Table 1 displays unadjusted median concentrations of BPA (creatinine-corrected) and PFCs by covariates, the SEP measures studied, and racial/ethnic groups. Median urinary BPA was highest in children, women, participants in the earlier NHANES cycle, and those with lower incomes. Of the PFCs, PFOS had the highest serum concentrations; median levels were an order of magnitude greater than PFOA, PFHxS, and PFNA. PFCs overall were higher in men than women, and PFOS was highest in the oldest age group and in the earlier NHANES cycle. Differences by income and race/ethnicity were most apparent for PFOS and PFOA, with the highest levels seen in higher income groups and non-Hispanic Whites.
The different SEP measures were related to one another in a predictable fashion: of those who graduated from college, 67% were in the top adjusted family income quartile; 43% of participants who never worked were in the bottom quartile; and 53% and 57% of those with very low food security or who received emergency food, respectively, were in the bottom quartile (Additional file 3). However, there was some discordance across SEP variables. For example, almost 30% of participants with less than a high school education were in the top two income quartiles; the distribution of the occupational categories, particularly the "blue collar, high skill" group, was fairly evenly distributed across income quartiles; and close to 40% of those reporting full food security were in the bottom two quartiles.
In adjusted regression analyses, urinary concentrations of BPA were inversely related to all four measures of income (Table 2). For example, those in the lowest quartile of adjusted family income had BPA concentrations 27% (95% CI, 15 to 40%) higher than those in the highest income quartile. Though the four family income variables revealed similar patterns, the magnitude of the difference was decreased with the two-category variable. We also saw higher concentrations in those with very low food security, and those who received emergency food. Though we did not see an inverse trend with educational attainment, college graduates had the lowest BPA levels. Results for occupation did not reveal a consistent pattern, though the "blue collar, high skill" group (including vehicle mechanics, construction workers, and members of the armed forces) had higher BPA concentrations. In these and all other models, controlling for exam session did not change the observed associations with SEP or race/ethnicity.
Results for PFCs revealed an opposite relationship than that for BPA; all four PFCs had strong positive associations with income (Table 2). For PFOA, those in the lowest quartile of adjusted family income had PFC serum concentrations 21% (95% CI, -26 to -14%) lower than those in the highest quartile. As in the BPA analysis, using the two-category income variable attenuated the association, and income measures adjusted for household size resulted in stronger associations with PFC levels. Those who received emergency food had lower concentrations of PFOS, PFOA, and PFNA, as did those with low food security (although we did not see the same strong association with very low food security). Associations between education and occupation and PFC level were weaker than for income, though PFNA concentrations were lower in those who had never worked. When restricted to the subset with information on education and occupation, relationships for income, food security, and emergency food assistance were slightly stronger than in the population overall (data not shown). Similar to exam session, controlling for TC in these and all other PFC models did not affect results.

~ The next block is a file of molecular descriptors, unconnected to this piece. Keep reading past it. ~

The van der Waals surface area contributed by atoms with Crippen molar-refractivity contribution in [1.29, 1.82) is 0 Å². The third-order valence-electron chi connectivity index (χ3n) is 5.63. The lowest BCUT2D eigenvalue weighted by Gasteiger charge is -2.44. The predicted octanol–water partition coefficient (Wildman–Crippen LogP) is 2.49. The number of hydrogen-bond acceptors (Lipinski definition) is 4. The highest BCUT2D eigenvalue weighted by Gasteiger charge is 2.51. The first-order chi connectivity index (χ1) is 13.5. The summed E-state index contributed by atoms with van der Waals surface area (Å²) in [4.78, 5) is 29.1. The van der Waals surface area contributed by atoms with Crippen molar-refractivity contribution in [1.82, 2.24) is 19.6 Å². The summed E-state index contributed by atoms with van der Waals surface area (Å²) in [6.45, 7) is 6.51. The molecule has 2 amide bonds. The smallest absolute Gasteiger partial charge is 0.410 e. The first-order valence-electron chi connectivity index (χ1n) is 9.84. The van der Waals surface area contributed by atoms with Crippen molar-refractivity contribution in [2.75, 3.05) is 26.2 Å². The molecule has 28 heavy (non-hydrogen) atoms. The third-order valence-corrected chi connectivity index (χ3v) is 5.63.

When multiple SEP measures were included in the same model, adjusted family income remained the predictor of the greatest magnitude and strength for both BPA and PFCs (Table 3). Effect estimates for food security status and use of emergency food decreased when income was added, though, for BPA, regression coefficients remained elevated in the same pattern (but without statistical significance).
Modification by age and gender
We found some evidence for different effects by age in the results for adjusted family income and food security. Overall, the effect estimates for family income were most consistent in 20-59 year-olds, with a clear trend for BPA and all four PFCs (Additional file 4). For BPA, income was only associated with urinary levels in the younger three age groups; there was no association in the oldest age group. The strong association between BPA concentrations and food security (both very low food security and use of emergency food) was markedly stronger in 6-11 year-olds. Children who received emergency food had BPA levels 54% higher (95% CI, 13 to 112%) than children who did not. This relationship was much smaller in 12-19 and 20-59 year-olds and not evident at all in those over 60. Results were similar in the very low food security group, except that participants over 60 had increased concentrations similar to 6-11 year-olds. For PFCs, the inverse associations by income and food security were most apparent in 20-59 year-olds except for PFHxS, where associations were also strong in those over 60.